#114  
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Originally Posted by tang1223 View Post
l, for one, have converted to disc brakes on my touring rig. I am not going to regurgitate all the pros and cons of disc vs rim brakes here. There is one thing that I found to be very good with disc brakes: you can continue riding with quite a bit of side to side wobbles in the wheels. I once broke 2 spokes on the drive side of the rear wheel ( chain fell o
off large cog into the wheel, but managed to limp 25 miles, still with braking, to bike store to get it repaired. Not sure if I could do that either the old rim brake wheel.
.
Sure you could. People have encountered that issue many times in the past eon since the advent of rim brakes. Adjust the brake arms so the pads are farther from the rim, and ride on. If it is really bad, then pop the brakes open like you would if you were removing the wheel. In your case braking power would hardly be affected since it was your rear wheel You still have a front brake which gives the majority of braking power anyway.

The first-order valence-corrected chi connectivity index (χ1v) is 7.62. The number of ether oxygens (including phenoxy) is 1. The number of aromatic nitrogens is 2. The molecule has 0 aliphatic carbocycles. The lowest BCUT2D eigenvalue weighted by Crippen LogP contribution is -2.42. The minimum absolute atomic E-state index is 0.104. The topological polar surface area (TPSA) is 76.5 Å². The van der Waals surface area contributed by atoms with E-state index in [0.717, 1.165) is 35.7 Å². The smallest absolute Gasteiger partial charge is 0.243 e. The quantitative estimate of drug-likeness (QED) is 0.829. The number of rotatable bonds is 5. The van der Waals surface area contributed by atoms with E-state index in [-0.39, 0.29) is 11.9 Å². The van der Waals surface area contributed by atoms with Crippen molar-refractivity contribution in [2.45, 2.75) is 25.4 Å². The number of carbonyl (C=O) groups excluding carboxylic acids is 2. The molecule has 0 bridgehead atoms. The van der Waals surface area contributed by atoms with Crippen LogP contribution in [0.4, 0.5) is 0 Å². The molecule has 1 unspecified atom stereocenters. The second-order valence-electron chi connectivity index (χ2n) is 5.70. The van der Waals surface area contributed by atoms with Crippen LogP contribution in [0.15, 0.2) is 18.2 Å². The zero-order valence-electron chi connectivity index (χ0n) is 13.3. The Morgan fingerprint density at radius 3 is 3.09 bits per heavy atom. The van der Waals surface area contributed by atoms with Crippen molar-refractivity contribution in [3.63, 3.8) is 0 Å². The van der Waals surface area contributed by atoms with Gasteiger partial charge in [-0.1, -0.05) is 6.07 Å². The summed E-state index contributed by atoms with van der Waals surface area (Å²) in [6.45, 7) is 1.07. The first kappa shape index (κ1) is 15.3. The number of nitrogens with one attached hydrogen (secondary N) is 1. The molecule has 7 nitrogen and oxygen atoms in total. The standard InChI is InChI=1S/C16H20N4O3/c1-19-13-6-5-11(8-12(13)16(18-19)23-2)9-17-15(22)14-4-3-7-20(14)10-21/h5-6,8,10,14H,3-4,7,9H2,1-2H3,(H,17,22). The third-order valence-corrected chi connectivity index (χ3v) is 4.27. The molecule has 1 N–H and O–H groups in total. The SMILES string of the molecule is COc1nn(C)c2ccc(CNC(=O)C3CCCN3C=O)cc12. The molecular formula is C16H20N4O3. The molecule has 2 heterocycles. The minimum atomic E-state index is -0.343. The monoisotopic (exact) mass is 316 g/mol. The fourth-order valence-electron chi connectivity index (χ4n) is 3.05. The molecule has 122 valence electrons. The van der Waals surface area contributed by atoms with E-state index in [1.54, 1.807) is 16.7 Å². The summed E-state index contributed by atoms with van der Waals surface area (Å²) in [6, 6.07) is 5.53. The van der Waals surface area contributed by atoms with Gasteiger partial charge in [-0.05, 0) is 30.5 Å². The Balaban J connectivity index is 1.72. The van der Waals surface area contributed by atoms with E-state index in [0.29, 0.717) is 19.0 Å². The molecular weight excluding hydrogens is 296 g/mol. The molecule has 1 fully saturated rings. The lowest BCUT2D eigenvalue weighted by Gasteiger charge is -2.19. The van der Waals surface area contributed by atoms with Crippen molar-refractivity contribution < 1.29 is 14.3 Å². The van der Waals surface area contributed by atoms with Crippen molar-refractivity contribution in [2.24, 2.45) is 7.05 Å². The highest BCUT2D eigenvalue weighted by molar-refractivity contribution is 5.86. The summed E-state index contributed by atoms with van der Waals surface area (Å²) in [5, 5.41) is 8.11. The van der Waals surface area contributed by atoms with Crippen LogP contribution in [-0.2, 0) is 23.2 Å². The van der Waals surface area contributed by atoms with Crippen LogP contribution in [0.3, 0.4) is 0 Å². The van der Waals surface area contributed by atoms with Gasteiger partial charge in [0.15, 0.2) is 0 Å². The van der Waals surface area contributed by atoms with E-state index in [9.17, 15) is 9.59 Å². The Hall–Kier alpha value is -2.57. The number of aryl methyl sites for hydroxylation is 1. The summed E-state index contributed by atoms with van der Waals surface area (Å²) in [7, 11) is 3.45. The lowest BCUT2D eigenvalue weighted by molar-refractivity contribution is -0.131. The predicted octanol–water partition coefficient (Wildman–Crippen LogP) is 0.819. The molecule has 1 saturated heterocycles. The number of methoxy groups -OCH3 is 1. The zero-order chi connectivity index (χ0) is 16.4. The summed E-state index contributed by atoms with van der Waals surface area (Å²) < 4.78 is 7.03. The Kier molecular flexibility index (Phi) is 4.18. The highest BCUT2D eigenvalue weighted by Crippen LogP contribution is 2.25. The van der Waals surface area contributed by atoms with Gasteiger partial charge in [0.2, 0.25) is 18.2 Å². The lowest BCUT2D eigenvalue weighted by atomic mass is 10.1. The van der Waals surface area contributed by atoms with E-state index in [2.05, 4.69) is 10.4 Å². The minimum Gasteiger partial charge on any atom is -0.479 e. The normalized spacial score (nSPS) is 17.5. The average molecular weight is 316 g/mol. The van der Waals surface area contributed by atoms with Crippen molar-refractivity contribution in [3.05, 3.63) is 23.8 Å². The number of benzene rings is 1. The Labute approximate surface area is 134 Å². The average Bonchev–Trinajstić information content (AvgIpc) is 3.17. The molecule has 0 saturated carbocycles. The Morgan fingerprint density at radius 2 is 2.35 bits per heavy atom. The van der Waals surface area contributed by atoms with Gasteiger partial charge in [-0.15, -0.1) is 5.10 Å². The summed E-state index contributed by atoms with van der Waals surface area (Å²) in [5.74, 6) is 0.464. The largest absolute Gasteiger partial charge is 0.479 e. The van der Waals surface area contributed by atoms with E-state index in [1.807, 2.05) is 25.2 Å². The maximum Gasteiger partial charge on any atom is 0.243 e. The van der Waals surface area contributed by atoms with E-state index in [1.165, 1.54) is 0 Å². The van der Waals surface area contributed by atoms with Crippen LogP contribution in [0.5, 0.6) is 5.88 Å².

I love the anecdotal stories regarding any new thing on a bike/car/motorcycle. "I'm glad I got ABS on my new motorcycle, it saved my a** the other day." As if the millions upon millions of miles put on motorcycles without ABS all resulted in fiery crashes. Had the rider no had ABS, they would have probably, had they been experienced, been just fine.